You would assume that any programming language available back in the 1960s would be small enough to easily implement on today’s computers. That’s not always true though, since old languages sometimes used multiple passes. But in some cases, you can implement what would have been a full language decades ago in a tiny footprint. A case in point is a pretty good implementation of Lisp — including garbage collection — in 436 bytes.
SectorLISP claims to be the tiniest real language, beaten only by toy languages that are not really very useful. If you want to, you can try it in your browser, but that version has better error messages and persistent bindings, so it hogs up a whole 509 bytes.
Of course, LISP can be an acquired taste, but it is elegant. Some say it is an acronym for “lots of irritating spurious parenthesis” but the structure does make it easy to parse.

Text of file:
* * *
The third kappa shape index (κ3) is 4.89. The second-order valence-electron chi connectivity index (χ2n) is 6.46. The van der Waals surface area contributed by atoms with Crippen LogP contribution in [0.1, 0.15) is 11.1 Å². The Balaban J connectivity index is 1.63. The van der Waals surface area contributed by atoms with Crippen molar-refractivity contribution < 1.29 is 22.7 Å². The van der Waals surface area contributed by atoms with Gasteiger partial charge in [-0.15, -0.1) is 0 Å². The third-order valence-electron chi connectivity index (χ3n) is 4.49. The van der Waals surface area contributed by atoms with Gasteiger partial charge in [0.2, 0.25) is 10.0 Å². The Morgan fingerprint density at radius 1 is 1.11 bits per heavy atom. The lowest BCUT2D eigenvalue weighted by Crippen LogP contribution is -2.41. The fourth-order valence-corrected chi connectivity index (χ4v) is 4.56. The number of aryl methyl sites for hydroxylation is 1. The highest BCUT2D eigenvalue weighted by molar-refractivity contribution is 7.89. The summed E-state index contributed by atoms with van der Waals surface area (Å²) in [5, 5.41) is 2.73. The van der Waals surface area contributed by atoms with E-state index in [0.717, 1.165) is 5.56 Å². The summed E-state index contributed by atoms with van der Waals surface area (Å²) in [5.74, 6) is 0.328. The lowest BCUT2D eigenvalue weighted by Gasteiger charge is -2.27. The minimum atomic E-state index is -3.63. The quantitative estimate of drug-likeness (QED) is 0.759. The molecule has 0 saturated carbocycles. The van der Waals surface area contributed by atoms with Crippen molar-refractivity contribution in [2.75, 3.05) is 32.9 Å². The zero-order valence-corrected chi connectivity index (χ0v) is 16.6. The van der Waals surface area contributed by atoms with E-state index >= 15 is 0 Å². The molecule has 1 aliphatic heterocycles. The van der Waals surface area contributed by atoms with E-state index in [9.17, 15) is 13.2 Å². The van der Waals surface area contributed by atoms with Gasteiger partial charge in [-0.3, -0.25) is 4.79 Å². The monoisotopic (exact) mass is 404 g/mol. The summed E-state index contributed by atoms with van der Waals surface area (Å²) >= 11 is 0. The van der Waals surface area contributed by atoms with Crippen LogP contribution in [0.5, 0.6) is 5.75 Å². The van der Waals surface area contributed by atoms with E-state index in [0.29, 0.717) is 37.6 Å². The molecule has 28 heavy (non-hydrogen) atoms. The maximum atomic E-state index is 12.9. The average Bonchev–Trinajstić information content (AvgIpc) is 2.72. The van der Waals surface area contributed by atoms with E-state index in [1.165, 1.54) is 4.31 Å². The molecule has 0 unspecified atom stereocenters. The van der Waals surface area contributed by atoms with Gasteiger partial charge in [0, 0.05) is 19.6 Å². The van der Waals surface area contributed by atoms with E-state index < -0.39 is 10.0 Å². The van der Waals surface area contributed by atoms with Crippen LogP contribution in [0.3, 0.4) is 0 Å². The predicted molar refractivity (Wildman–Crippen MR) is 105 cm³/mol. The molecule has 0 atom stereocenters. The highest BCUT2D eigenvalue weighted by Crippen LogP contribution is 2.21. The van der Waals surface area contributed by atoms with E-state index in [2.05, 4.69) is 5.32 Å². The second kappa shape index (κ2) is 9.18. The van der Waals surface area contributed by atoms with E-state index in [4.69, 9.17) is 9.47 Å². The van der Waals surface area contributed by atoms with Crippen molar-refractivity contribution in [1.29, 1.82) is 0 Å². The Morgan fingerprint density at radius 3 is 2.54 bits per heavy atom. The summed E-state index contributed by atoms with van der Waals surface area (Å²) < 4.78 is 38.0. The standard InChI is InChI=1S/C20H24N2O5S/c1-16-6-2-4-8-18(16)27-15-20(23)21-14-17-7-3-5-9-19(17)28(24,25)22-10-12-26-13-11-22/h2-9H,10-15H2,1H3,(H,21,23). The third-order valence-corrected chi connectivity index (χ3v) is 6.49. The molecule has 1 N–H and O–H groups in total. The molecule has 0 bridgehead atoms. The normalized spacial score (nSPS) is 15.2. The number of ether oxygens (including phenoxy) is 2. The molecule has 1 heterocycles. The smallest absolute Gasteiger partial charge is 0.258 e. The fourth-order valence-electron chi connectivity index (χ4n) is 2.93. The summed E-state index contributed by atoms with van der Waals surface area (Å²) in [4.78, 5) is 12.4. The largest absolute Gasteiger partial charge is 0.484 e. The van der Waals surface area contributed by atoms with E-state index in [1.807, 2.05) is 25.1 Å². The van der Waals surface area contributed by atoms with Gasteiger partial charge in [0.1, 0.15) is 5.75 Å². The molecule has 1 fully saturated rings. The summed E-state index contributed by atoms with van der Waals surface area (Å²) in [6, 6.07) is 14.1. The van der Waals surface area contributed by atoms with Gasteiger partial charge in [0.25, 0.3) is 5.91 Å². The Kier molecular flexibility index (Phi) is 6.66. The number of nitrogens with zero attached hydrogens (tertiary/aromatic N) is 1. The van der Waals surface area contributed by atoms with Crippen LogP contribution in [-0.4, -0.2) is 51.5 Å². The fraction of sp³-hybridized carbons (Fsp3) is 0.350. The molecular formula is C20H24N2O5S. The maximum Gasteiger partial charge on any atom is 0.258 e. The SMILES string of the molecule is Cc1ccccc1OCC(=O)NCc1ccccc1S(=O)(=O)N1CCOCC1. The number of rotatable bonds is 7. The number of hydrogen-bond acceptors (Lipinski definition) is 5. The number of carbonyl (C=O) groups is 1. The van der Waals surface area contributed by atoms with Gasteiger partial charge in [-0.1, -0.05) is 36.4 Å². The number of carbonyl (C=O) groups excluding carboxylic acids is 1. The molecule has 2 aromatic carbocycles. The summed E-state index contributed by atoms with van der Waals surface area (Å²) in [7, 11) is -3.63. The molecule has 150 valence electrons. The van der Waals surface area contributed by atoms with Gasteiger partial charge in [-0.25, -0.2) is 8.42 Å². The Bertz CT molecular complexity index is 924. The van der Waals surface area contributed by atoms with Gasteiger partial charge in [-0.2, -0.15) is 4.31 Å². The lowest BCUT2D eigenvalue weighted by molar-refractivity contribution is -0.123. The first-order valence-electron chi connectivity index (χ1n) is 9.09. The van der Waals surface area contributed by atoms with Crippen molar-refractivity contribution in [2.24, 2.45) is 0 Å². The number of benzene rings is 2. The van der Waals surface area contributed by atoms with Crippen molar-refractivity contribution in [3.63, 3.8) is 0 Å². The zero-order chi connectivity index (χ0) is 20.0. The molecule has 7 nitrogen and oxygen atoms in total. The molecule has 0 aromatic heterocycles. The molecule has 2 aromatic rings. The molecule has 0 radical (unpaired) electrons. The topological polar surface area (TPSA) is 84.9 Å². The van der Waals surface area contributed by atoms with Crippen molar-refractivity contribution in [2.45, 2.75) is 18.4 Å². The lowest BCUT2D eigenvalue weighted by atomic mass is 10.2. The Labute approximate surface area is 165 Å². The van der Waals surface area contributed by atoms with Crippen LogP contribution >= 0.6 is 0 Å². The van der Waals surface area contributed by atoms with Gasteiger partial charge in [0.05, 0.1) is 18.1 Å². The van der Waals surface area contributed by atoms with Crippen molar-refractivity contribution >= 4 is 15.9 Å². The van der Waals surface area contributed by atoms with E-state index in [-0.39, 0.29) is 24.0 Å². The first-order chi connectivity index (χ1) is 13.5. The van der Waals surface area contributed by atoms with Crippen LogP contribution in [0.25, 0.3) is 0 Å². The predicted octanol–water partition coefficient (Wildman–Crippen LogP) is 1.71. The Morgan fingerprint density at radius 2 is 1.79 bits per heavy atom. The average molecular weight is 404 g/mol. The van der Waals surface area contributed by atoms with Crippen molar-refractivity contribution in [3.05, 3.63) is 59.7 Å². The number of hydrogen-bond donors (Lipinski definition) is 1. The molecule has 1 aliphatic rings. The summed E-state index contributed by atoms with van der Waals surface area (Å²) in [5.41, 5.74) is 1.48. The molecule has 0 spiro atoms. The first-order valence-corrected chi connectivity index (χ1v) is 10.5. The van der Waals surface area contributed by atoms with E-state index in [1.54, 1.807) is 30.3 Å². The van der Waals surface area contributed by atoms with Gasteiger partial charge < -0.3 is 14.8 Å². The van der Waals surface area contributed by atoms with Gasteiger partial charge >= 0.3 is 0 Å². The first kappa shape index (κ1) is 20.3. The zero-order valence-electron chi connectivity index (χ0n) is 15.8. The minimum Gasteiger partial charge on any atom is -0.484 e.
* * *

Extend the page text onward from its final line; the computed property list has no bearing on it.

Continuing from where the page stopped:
Coincidentally, Forth is also easy to parse and SectorForth is one of the slightly larger languages that SectorLISP compares itself to. These tools are meant to live in a small bootsector of a floppy, but who knows where you might want to cram in a tiny scripting language? The fact that SectorLisp takes 436 bytes and the IBM 7090 LISP 1.5 took 32K is probably partly due to the efficiency of the x86 instructions set and partly due to the fact that the 7090 had a much larger environment to live in.